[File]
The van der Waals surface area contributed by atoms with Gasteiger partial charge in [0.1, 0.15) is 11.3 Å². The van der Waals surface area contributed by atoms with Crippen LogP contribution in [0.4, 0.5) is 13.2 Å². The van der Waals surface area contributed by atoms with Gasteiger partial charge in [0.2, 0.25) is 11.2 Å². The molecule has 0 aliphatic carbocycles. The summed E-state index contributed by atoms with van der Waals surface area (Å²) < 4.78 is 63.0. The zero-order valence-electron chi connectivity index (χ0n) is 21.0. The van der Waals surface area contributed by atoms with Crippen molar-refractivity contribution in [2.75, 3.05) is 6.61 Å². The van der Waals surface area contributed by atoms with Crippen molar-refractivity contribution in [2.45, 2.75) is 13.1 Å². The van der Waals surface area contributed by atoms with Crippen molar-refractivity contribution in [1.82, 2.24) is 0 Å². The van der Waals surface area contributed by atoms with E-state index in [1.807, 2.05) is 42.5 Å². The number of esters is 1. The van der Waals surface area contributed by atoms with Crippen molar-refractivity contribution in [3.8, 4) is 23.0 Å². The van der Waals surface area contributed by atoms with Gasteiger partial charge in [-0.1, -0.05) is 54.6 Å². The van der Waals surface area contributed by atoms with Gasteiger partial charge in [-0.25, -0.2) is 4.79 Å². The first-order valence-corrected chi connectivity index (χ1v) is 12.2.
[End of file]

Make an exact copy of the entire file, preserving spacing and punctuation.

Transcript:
The van der Waals surface area contributed by atoms with Gasteiger partial charge in [0.1, 0.15) is 11.3 Å². The van der Waals surface area contributed by atoms with Crippen LogP contribution in [0.4, 0.5) is 13.2 Å². The van der Waals surface area contributed by atoms with Gasteiger partial charge in [0.2, 0.25) is 11.2 Å². The molecule has 0 aliphatic carbocycles. The summed E-state index contributed by atoms with van der Waals surface area (Å²) < 4.78 is 63.0. The zero-order valence-electron chi connectivity index (χ0n) is 21.0. The van der Waals surface area contributed by atoms with Crippen molar-refractivity contribution in [2.75, 3.05) is 6.61 Å². The van der Waals surface area contributed by atoms with Crippen molar-refractivity contribution in [2.45, 2.75) is 13.1 Å². The van der Waals surface area contributed by atoms with Crippen molar-refractivity contribution in [1.82, 2.24) is 0 Å². The van der Waals surface area contributed by atoms with E-state index in [1.807, 2.05) is 42.5 Å². The number of esters is 1. The van der Waals surface area contributed by atoms with Crippen molar-refractivity contribution in [3.8, 4) is 23.0 Å². The van der Waals surface area contributed by atoms with Gasteiger partial charge in [-0.1, -0.05) is 54.6 Å². The van der Waals surface area contributed by atoms with Gasteiger partial charge in [-0.25, -0.2) is 4.79 Å². The first-order valence-corrected chi connectivity index (χ1v) is 12.2.